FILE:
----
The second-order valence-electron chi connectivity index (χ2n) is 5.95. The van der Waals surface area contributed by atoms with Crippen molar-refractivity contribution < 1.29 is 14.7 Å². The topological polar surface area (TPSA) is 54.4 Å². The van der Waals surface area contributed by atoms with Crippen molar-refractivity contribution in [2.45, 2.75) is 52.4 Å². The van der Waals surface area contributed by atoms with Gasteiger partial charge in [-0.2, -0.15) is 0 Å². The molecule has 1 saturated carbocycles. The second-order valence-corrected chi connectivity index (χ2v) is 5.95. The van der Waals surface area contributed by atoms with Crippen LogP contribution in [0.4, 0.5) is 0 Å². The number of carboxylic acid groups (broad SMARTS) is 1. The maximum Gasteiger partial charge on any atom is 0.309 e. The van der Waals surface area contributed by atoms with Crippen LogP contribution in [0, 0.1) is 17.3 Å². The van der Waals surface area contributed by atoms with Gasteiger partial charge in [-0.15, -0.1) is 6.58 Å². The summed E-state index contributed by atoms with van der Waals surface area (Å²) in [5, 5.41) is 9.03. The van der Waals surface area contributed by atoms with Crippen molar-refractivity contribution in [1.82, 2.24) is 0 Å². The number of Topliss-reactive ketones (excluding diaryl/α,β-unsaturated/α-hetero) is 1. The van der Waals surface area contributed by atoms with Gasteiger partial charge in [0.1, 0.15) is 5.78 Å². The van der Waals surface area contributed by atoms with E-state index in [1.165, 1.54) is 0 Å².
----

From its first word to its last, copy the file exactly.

The second-order valence-electron chi connectivity index (χ2n) is 5.95. The van der Waals surface area contributed by atoms with Crippen molar-refractivity contribution < 1.29 is 14.7 Å². The topological polar surface area (TPSA) is 54.4 Å². The van der Waals surface area contributed by atoms with Crippen molar-refractivity contribution in [2.45, 2.75) is 52.4 Å². The van der Waals surface area contributed by atoms with Gasteiger partial charge in [-0.2, -0.15) is 0 Å². The molecule has 1 saturated carbocycles. The second-order valence-corrected chi connectivity index (χ2v) is 5.95. The van der Waals surface area contributed by atoms with Crippen LogP contribution in [0.4, 0.5) is 0 Å². The number of carboxylic acid groups (broad SMARTS) is 1. The maximum Gasteiger partial charge on any atom is 0.309 e. The van der Waals surface area contributed by atoms with Crippen LogP contribution in [0, 0.1) is 17.3 Å². The van der Waals surface area contributed by atoms with Gasteiger partial charge in [-0.15, -0.1) is 6.58 Å². The summed E-state index contributed by atoms with van der Waals surface area (Å²) in [5, 5.41) is 9.03. The van der Waals surface area contributed by atoms with Crippen molar-refractivity contribution in [1.82, 2.24) is 0 Å². The number of Topliss-reactive ketones (excluding diaryl/α,β-unsaturated/α-hetero) is 1. The van der Waals surface area contributed by atoms with Gasteiger partial charge in [0.1, 0.15) is 5.78 Å². The van der Waals surface area contributed by atoms with E-state index in [1.165, 1.54) is 0 Å².